Across the Atlantic, Wall Street indices closed at record highs, with the S&P 500 and the tech-heavy Nasdaq Composite rising by 0.7% and one per cent to 3,915.59 and 13,987, respectively.
In company news:
Drax gained 0.98% after the energy producer announced it was buying Canadian firm Pinnacle Renewable Energy for CAD 11.30 a share, valuing it at £226m.
Rolls-Royce fell 0.96% on news it is temporarily closing its jet engine factories for two weeks this summer amid the coronavirus pandemic.
Experian was down 0.64% after the credit-checking firm said it is carrying out an investigation following media reports of a data breach involving its Serasa business in Brazil.
Frasers Group closed 1.88% lower after it emerged the company, formerly Sports Direct, sold its entire 24.9% stake in French Connection a day before it announced it was in takeover talks with two interested parties.

What’s happening today?

Amino Technologies
Micro Focus
St. Modwen Properties


Benchmark Hlds
Tritax Euro.

UK economic announcements
(00:01) Retail Sales

Int. economic announcements
(07:00) Balance of Trade (GER)
(07:00) Current Account (GER)

Source: Financial Times

did you know

Alternative early suggestions for the term vegan were ‘vitan’, ‘dairyban’, ‘sanivore’ and ‘beaumangeur’. (source: @qikipedia)

Parliamentary highlights

House of Commons

Oral questions
Business, Energy and Industrial Strategy (including topical questions)
Ten Minute Rule Motion
Victims of Crime and Anti-Social Behaviour, Etc (Rights, Entitlements And Related Matters) – Peter Kyle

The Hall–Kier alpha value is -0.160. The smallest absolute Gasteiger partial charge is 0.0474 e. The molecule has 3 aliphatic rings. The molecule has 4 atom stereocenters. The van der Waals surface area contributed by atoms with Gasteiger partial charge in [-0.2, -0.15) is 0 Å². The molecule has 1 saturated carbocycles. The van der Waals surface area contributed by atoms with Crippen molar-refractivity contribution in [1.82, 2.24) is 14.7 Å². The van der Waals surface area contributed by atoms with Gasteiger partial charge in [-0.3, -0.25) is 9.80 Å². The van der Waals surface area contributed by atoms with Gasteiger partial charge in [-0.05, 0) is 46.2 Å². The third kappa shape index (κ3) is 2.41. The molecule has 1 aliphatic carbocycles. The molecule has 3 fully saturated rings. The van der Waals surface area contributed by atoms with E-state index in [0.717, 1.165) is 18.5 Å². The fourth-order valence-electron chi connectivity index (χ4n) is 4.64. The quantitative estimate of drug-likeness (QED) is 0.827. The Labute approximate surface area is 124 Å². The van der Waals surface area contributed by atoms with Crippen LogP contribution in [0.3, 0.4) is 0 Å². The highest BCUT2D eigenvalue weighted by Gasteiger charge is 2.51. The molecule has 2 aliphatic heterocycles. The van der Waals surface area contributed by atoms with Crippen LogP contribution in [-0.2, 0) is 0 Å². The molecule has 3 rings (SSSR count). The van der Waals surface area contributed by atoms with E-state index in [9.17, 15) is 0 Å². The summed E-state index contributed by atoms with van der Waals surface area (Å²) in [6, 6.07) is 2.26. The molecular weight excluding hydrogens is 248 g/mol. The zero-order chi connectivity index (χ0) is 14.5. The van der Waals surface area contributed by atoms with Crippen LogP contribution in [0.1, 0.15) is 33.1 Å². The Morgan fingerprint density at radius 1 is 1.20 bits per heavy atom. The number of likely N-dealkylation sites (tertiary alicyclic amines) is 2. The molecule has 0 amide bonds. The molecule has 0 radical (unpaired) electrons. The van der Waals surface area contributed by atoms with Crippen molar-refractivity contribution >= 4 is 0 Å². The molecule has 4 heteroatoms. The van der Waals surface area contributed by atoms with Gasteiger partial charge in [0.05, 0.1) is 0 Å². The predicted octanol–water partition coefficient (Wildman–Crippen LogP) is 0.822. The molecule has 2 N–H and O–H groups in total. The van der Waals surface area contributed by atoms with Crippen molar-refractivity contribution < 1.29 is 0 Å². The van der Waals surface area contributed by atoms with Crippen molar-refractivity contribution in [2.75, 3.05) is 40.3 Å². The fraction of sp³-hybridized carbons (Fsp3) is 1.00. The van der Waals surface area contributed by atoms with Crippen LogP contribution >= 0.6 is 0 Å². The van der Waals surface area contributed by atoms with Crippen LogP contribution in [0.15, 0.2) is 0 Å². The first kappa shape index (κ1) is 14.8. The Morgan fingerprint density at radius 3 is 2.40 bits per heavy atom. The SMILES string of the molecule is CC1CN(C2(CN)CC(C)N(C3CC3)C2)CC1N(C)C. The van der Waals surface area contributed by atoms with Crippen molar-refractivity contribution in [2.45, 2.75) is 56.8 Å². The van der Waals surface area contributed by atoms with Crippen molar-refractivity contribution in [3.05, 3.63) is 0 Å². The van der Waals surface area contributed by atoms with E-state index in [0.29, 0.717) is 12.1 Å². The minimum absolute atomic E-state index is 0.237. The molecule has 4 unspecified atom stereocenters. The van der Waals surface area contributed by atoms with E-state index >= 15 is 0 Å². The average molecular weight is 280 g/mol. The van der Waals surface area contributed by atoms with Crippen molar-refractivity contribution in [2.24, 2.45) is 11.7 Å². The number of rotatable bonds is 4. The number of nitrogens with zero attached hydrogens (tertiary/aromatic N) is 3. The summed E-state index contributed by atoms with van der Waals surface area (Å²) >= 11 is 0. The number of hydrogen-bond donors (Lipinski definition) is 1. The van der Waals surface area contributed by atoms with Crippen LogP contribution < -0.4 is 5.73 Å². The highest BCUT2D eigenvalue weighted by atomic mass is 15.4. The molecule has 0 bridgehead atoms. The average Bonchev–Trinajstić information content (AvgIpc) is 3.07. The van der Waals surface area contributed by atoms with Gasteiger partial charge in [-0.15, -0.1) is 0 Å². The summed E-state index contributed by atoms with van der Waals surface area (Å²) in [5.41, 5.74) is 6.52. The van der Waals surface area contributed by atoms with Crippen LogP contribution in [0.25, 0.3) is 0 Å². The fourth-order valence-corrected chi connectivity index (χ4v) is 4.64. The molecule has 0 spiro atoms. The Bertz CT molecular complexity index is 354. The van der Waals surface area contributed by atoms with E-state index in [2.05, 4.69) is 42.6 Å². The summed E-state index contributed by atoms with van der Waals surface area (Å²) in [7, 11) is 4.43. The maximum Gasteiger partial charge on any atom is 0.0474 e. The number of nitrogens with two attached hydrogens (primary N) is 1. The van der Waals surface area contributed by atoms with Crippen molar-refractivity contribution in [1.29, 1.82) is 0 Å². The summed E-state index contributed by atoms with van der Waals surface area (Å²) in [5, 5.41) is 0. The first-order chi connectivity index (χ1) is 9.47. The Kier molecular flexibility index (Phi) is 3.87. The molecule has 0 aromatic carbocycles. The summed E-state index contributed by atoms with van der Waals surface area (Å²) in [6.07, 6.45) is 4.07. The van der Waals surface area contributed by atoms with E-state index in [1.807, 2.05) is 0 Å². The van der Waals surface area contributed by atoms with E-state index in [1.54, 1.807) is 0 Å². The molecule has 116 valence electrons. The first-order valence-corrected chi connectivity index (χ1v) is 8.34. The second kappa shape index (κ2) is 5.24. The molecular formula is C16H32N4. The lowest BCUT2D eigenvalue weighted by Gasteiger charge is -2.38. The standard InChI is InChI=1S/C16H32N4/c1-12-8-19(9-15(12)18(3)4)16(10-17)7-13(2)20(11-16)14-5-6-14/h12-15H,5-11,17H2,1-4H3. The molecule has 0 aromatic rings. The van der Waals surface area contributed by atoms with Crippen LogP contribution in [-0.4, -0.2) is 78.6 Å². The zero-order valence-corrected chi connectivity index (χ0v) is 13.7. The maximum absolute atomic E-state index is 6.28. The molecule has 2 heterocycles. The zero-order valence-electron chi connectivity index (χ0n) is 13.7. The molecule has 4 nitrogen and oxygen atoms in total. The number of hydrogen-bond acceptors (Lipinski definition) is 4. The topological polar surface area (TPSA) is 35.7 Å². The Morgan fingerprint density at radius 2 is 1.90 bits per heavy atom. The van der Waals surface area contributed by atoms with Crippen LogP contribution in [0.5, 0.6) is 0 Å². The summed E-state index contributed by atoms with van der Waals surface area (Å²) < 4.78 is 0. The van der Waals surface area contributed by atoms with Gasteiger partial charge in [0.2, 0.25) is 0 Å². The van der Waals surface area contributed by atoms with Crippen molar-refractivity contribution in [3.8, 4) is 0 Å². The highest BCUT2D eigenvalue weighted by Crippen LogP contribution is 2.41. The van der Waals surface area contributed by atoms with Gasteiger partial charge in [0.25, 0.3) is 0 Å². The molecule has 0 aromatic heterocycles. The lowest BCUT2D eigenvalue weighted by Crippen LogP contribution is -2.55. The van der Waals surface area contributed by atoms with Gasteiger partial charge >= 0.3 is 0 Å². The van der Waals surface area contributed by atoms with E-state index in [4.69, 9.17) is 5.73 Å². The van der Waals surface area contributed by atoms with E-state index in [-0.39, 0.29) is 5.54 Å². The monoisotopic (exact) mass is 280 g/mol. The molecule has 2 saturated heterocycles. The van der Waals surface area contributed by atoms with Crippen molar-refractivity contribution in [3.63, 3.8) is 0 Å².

Motion to approve the Social Security benefits up-rating – Will Quince
Motion to approve the Guaranteed Minimum Pensions Increase Order 2021 – Guy Opperman
Consideration of Lords message
The Trade Bill
Backbench Business
Publication of the Integrated Review of Security, Defence, Development and Foreign Policy – Mr Tobias Ellwood, John Spellar
UK’s response to the Climate and Ecological Emergency – Caroline Lucas

House of Lords 

Lord Parker of Minsmere and Baroness Foster of Oxton
Oral questions
Impact of the COVID-19 pandemic and the subsequent restrictions put in place to address the pandemic, on those aged over 75 – Baroness Hodgson of Abinger
Ensuring people with osteoporosis have equitable and timely access to treatment – Lord Black of Brentwood
UK Overseas Territories preparedness for humanitarian and disaster relief operations – Lord Lancaster of Kimbolton
Application of online gambling stake limits following the announcement by the Gambling Commission of new protections and controls for users of online slot games – Lord Foster of Bath
Covert Human Intelligence Sources (Criminal Conduct) Bill – consideration of Commons amendments – Baroness Williams of Trafford
Counter-Terrorism and Sentencing Bill – committee stage (day 2) – Lord Stewart of Dirleton

Scottish Parliament 

Ministerial Statement: COVID-19
Environment, Climate Change and Land Reform Committee Debate: Green Recovery
Committee Announcements